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Video: How To Create A Beautiful Scandinavian Garden
2023 Author: Sebastian Paterson | [email protected]. Last modified: 2023-11-26 20:34
Elements of the "Scandinavian style" are appropriate and available here
The world famous "Scandinavian style" in interior and exterior design was born by the Norwegians as well. An experienced Scandinavian specialist will certainly find a certain amount of Norwegian décor nuances. This fully applies to the landscaping of houses and streets, which does not interfere with getting acquainted at least in the most general terms.
For Norway, the most beautiful of the Scandinavian countries, more than many others, cottage construction is typical. This is partly due to the low population density and the absence of the problem of lack of land for development. Another reason is the rather high standard of living of the population. Most small Norwegian towns, such as Alta or Lillihammer, are almost entirely built up with cottages.
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And even Oslo, the capital of the country, in its very heart, on the Bonday peninsula, has a small cottage area - a real oasis of greenery, adjacent to the main Norwegian museums and forming a worthy setting for them. The example of this capital "village" clearly shows the basic principles that guide the owners of garden plots, their taste preferences, traditional or non-standard solutions.
In spite of geographic coordinates
Let's make a reservation right away: despite the more northern position of Norway in relation to the Moscow region, the climate in most of the country (with the exception of the northernmost provinces) is much milder than ours. The temperature in winter here does not exceed -2 … -5 degrees of frost, and summer does not exhaust you with excessive heat. The warm Atlantic current allows the Norwegians living on the coast to grow plants that are absolutely incredible for this geographical latitude.
So, for example, in the Sogndalen Valley, on the very shore of the Norwegian Sea, thanks to the Gulf Stream and the cover of the mountain range from the mainland, absolutely amazing microclimatic conditions have been created, almost equal to the subtropics: grapes grow here in the open ground, and apple trees and pears, perhaps, no less. than in some Crimean state farm with the telling name "Fruit".
But by geographic coordinates, this is comparable to our Kandalaksha! Apple trees, pears, grapes also grow in Oslo (grapes, however, only in greenhouses), giving the owners of cottages, mainly, horticultural and aesthetic pleasure, since Norwegians prefer to buy fruit in the store.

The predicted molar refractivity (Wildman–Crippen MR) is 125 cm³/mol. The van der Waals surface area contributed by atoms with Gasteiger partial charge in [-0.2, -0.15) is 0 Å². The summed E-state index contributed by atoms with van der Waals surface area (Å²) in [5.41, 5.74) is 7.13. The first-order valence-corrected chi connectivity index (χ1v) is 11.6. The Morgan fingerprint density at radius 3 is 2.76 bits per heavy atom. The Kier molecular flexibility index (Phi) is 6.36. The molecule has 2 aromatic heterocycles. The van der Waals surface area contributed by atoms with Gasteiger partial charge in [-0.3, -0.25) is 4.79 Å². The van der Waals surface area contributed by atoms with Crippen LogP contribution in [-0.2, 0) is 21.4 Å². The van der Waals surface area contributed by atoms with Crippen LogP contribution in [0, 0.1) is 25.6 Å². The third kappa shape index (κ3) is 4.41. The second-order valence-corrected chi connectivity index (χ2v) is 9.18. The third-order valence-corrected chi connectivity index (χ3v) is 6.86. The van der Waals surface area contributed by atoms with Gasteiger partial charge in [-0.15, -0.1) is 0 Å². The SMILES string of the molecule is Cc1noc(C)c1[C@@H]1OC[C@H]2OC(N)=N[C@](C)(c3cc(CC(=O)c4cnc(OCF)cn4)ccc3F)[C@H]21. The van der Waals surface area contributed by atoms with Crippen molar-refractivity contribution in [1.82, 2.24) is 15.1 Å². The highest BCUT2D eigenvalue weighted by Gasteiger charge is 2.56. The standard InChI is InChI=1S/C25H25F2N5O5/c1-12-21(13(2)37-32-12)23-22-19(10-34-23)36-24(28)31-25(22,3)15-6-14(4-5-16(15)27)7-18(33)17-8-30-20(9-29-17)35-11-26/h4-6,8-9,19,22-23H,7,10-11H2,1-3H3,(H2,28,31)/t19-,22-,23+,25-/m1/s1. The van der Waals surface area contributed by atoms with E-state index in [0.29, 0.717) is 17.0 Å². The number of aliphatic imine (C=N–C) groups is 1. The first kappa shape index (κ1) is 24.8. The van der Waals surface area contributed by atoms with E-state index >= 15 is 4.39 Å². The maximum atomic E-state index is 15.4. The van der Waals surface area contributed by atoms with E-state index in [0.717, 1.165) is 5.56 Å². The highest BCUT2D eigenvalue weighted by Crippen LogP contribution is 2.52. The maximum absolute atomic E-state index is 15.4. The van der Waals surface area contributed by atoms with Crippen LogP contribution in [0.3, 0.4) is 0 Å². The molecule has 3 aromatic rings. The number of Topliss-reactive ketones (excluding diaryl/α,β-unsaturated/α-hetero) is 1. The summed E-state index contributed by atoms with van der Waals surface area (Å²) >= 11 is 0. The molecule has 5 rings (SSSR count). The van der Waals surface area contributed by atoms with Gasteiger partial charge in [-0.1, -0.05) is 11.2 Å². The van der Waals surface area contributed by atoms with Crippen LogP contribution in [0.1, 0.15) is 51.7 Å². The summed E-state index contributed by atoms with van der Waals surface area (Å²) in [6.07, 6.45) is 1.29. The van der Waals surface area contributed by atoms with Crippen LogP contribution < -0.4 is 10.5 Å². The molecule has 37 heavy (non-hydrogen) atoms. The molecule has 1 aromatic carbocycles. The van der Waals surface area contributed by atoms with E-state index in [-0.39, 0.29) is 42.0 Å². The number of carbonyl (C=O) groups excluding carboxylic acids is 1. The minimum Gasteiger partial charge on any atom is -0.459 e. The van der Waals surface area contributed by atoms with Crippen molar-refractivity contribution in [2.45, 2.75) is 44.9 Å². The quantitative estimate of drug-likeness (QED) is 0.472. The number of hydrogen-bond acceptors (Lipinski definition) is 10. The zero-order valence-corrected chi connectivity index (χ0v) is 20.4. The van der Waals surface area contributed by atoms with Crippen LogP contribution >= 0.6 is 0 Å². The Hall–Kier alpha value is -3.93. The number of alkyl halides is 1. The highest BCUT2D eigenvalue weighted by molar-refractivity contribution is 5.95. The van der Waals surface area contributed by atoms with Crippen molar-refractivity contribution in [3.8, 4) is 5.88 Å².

A purely ornamental plant that successfully winters on the Atlantic coast of the Scandinavian Peninsula thanks to the Gulf Stream and is an integral part of cottage landscaping in Norway is the yew (Taxus spp.).
Yews are generally very popular in Europe, especially in its warm part, where, perhaps, not a single old park can do without hedges from this plant. The plant is dioecious, i.e. it has male and female specimens.
Norwegians prefer the "yew ladies" with their absolutely gorgeous red berries and glorious needles. Yews are widespread in Norway, in particular in Oslo, and are second only to thuyas in popularity. Yew is loved by landscape designers because it is shade-tolerant, belongs to evergreens, is suitable for creating topiary forms and has a great variety of varieties with different crown shapes, up to stunted and creeping forms with colored needles. Unfortunately, berry yews are not able to survive our Russian winter. Only those caring gardeners who are ready to spend a lot of time arranging a "warm wintering" for this plant can decorate their plot with them.
Another option exists for the owners of winter gardens: for the summer, berry yews, being planted in a winter room in pots, and not stationary, may well move to the open space of the personal plot, giving it a fair amount of splendor and originality. However, it would be more correct to plant pointed yews (Taxus cuspidata) and medium (T. x media) in the garden of our middle strip, rather frost-resistant and, due to circumstances, capable of replacing capricious berry yews.
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Thanks to the Gulf Stream, residents of Norway can afford luxurious species of honeysuckle (Lonicera spp.), Again, unfortunately, not wintering in the Moscow region and in the North-West. The most winter-hardy and therefore common honeysuckle honeysuckle (Lonicera caprifolium) in the world of other representatives of this genus is just a little Cinderella, tempered by all kinds of meteorological disasters.